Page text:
Thank you again for your contributions, and I'll try not to stay away so long in future.

Posted by jwhyte @ 08:31 PM EST [Link]

Thursday, July 15, 2004

Hello, Folks:

This reply is basically for Claudio Canavese, who took the time and trouble to write to me from Civitaveccia in Italy. Thanks, Claudio, for the kind words, and for the warning about "Il Sogno Di Merlino". I did not know the book had been "cut" in the Italian version, because I do not read or speak your language, and so I am very much at the mercy of whoever translates the books from the original English language version. I know that the lady who translated the first four books did a magnificent job, because several bilingual Italian friends have told me so . . . her name was Susanna Bini and unfortunately I've been told that she died in 2002, but she was the one who did the translation of The Saxon Shore, which is the book you are talking about. It was (and it still is, in English) a large book, so perhaps the Italian publishers decided to shorten it.

As for the continuing story of Arthur, it is still ongoing. The last book published, which is not yet translated into Italian, was "Clothar the Frank" and it is the story of the boyhood of the man we nowadays call Sir Lancelot. The American version of that book will appear in October, entitled "The Lance Thrower". And I am currently working on "The Eagle", the final, the ultimate, and absolutely the last book in my Arthurian series, which will deal with the Lancelot/Guinivere/Arthur triangle and will end with the death of King Arthur. It's going well, and I believe it's very different to anything that has been written before. I'm certainly trying to make it so. I hope to have it finished by the end of this year, for publication in 2005. So don't worry, the rest of the story is coming. I often tell people that the saddest day in an author's life is the day he finds out that there are people out there who can read faster than he can write... [more]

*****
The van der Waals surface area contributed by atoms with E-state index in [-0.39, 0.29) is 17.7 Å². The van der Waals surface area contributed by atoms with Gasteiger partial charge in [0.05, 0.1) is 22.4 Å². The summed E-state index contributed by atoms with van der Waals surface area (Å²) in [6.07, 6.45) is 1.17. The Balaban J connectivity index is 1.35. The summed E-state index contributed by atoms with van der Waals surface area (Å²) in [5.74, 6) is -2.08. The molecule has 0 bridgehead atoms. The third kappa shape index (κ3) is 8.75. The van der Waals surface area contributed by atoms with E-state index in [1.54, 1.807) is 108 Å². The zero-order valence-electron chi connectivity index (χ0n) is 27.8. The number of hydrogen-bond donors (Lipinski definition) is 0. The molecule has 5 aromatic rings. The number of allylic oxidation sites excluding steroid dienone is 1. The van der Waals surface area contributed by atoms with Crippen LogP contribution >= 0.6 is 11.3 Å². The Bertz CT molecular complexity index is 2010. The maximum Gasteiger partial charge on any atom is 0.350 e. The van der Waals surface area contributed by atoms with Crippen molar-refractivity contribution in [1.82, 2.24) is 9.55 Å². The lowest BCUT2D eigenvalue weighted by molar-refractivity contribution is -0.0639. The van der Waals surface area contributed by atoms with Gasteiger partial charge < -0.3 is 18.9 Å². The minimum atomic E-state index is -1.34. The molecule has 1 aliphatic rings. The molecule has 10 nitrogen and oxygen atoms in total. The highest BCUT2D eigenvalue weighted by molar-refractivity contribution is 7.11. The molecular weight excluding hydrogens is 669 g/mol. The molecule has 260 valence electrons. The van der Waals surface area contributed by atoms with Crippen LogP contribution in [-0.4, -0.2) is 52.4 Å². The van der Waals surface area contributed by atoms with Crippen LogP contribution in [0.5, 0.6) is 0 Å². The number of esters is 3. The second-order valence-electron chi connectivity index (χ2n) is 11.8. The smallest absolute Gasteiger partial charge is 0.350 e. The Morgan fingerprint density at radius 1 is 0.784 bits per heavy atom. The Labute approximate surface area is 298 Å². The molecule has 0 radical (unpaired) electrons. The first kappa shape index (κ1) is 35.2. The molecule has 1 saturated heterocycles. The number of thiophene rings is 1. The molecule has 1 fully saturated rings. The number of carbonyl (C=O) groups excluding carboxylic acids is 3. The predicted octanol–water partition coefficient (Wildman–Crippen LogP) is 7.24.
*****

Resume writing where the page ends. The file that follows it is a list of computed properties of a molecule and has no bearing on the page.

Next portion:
Posted by jwhyte @ 03:35 AM EST [Link]

Wednesday, June 23, 2004

Here we are again . . . but with a brief posting this time, prompted by the letter from Granny Moira...

Your suspicions are correct: Clothar the Frank IS The Lance Thrower. My American publishers thought the Canadian title might be too subtle and/or confusing and/or incomprehensible for American readers; which does not say one helluva lot for the esteem in which they hold their customers. Go figure. There are minor variations in the two versions, in accordance with the wishes and suggestions of the American editors, who came to the novel after it had been published in Canada and wanted to make some minor editorial adjustments and amplifications, and that's fair ball. I considered their requests and acceded to them, by and large, although I had distinct reservations about changing the title for the American market . . . and this confusion you have pointed out concerning the "package deal" being offered by Amazon on the two books is exactly the kind of nonsense I was afraid of. sells books. Apparently it would be ludicrous for anyone to expect an Amazonian employee, at any level of management or responsibility, to actually read the two books and thereby be empowered to realize that the different titles are merely alternative manifestations of the same novel/story. I don't know what I can do to rectify the potential damage such a "package" offer might cause, or even if it's my responsibility in any way to do so, or even to make an attempt, but it's going to be my name that takes the flack for any backlash, so I guess I'll have to try to do something.